Nearly two years after federal regulators red flagged the Browns Ferry Nuclear Plant for safety violations following a 2010 valve failure, the Tennessee Valley Authority expects to ask the Nuclear Regulatory Commission to review its plant operations and remove the red flag notice.
TVA Nuclear Chief Preston Swafford said today he expects to submit a letter to the NRC in the next few days asking for the NRC to review the Browns Ferry plant and the equipment and procedure improvements made at the North Alabama plant.
"We've been working over two years preparing for this and I think we've done a good job to try address the issues we and the NRC have identified," Swafford said. "We've completed everything we were expected to do. We did not request this review until we were ready."
The NRC inspection procedure, known as a 95003 review, is one of the most intense reviews the commission conducts of a plant. In the past decade, there have been only five red flagged nuclear plants and the Browns Ferry citation is the first red flag ever for TVA.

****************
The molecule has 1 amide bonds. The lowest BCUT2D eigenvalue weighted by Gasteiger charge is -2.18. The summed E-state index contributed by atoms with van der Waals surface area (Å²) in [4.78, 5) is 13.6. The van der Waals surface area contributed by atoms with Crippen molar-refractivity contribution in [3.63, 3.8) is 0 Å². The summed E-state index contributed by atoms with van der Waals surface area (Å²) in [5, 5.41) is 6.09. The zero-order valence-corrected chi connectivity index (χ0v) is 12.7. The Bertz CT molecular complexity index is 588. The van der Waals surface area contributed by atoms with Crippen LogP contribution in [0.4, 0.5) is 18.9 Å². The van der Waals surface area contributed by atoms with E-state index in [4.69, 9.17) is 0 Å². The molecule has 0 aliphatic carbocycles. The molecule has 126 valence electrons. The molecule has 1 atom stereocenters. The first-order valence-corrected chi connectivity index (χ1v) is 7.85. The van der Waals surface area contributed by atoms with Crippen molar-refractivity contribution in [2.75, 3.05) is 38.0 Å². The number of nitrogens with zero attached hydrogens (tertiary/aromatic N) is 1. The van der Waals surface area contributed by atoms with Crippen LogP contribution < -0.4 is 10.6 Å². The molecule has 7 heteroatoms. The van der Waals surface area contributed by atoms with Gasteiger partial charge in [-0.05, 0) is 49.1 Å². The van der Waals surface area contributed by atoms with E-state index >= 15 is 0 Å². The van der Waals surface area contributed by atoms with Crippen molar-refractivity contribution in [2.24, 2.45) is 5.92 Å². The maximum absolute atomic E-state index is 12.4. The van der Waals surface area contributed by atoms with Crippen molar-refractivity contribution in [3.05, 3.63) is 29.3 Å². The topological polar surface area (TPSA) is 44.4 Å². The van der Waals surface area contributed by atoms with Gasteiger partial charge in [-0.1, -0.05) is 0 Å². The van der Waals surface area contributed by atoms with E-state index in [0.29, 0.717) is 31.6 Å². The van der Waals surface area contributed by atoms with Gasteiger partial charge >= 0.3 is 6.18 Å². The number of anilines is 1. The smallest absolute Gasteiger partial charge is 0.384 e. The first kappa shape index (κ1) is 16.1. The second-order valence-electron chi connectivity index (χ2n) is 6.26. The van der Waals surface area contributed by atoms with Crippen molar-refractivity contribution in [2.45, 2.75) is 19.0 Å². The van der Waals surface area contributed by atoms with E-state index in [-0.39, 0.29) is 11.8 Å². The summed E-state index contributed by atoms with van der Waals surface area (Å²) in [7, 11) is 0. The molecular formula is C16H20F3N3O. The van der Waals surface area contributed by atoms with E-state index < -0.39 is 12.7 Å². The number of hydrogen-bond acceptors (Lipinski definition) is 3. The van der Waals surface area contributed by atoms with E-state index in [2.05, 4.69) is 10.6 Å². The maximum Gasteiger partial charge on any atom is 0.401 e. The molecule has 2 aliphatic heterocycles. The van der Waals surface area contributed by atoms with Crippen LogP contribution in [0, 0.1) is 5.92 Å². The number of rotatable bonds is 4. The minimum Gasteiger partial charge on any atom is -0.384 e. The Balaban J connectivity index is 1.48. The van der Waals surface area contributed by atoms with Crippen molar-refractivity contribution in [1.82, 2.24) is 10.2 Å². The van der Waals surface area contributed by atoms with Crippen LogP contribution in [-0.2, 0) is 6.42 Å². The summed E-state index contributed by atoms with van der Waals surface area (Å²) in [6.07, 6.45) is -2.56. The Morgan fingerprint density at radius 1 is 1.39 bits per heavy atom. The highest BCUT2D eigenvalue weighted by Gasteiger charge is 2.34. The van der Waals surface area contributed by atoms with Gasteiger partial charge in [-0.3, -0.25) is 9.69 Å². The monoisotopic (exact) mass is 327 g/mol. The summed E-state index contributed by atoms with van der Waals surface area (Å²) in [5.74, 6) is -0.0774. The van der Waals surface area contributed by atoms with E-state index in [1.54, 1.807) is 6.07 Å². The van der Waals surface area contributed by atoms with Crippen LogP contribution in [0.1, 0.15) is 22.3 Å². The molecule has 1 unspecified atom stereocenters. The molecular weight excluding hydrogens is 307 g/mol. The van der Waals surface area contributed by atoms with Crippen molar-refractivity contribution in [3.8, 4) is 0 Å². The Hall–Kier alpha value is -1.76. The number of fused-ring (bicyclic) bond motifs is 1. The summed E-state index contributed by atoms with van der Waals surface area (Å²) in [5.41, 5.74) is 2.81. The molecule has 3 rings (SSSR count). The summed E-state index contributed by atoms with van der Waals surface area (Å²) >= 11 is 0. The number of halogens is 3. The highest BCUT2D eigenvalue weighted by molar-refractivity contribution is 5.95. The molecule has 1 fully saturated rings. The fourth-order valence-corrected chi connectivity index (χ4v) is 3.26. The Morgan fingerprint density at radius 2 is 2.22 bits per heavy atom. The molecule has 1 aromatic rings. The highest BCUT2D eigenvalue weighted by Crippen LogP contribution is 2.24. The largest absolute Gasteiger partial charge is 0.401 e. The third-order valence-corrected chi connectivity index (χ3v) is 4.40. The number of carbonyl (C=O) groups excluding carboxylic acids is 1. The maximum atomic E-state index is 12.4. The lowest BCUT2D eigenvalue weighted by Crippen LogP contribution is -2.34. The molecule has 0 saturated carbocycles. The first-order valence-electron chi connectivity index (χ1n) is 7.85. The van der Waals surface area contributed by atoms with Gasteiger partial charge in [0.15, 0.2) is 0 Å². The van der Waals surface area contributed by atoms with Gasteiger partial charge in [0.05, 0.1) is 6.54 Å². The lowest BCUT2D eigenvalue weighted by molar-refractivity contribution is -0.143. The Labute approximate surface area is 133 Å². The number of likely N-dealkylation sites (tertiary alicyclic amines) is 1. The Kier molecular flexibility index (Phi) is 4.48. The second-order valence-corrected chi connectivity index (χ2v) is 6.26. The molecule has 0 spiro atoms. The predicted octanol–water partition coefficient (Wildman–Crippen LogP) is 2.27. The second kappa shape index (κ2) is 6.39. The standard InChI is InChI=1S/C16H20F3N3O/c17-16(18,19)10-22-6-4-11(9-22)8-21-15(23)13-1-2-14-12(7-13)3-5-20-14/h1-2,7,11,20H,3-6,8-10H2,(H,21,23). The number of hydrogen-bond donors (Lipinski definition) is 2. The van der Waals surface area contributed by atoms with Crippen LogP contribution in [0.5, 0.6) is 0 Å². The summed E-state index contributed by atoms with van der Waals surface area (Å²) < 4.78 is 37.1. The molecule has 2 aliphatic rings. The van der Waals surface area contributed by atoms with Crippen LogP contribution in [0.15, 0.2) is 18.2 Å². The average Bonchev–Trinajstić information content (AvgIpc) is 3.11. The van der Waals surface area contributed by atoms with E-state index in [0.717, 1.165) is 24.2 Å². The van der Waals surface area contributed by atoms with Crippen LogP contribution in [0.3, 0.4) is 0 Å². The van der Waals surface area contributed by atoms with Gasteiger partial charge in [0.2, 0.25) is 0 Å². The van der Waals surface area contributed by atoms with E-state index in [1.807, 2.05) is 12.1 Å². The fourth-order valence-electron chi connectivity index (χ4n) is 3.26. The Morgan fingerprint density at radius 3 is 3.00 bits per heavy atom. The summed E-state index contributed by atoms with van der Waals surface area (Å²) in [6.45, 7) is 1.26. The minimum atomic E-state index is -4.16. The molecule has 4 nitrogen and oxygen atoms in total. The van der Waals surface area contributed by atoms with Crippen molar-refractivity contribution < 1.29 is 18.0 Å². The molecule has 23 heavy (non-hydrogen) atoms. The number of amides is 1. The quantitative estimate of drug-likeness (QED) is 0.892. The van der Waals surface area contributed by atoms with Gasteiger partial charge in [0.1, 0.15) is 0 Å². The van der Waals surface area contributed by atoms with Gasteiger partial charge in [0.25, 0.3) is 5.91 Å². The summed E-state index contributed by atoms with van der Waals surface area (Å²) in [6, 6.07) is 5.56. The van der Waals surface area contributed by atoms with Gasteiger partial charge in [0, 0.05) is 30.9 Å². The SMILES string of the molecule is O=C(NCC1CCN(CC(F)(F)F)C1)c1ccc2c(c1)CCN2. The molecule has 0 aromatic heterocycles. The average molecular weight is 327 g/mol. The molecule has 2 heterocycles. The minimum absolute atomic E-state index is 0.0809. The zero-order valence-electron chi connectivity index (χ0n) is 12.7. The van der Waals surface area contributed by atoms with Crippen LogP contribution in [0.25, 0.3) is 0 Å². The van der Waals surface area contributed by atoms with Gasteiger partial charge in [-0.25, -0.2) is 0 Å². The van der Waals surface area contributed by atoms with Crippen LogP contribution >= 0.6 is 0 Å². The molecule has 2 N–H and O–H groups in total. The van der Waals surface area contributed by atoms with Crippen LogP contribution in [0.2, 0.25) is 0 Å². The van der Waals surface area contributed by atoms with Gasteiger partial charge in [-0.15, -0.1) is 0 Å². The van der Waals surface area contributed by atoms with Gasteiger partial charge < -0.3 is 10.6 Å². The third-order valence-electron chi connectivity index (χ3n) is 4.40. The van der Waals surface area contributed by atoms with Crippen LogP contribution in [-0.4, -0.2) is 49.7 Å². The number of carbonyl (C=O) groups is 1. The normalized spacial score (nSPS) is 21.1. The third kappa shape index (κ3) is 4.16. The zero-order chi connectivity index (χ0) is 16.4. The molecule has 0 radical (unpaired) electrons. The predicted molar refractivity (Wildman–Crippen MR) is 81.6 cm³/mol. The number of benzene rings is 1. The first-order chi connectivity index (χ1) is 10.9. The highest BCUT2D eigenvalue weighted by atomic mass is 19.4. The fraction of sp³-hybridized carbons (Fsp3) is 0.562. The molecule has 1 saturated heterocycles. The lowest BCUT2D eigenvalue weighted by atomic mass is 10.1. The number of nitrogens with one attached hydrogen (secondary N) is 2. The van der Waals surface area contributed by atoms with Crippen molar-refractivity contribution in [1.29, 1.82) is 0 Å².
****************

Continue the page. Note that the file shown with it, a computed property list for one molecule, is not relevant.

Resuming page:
In October 2010, a valve on safety equipment on Unit 1 at the Browns Ferry plant failed to open when operators shut down the reactor for refueling. TVA later determined that the last time the valve definitely had worked as required was on March 2009.
The malfunction, and TVA's inability to detect the problem for so long, led regulators to order an enhanced review of the plant's safety systems and procedures. Potentially, the stuck valve could have impaired TVA's ability to shut down the unit in some accident scenarios.
The equipment problem came 26 years after the same Browns Ferry unit suffered from disabled safety systems when a fire erupted while a worker was using a candle to check for air leaks.
Swafford said TVA has replaced equipment, revamped procedures, upgraded training and done root-cause analyses to identify problems since a 2010 valve problem was discovered.
NRC spokesman Joey Ledford said a 21-person team from the NRC will conduct the 9503 review.
"This is about as an extensive review as a plant gets," he said.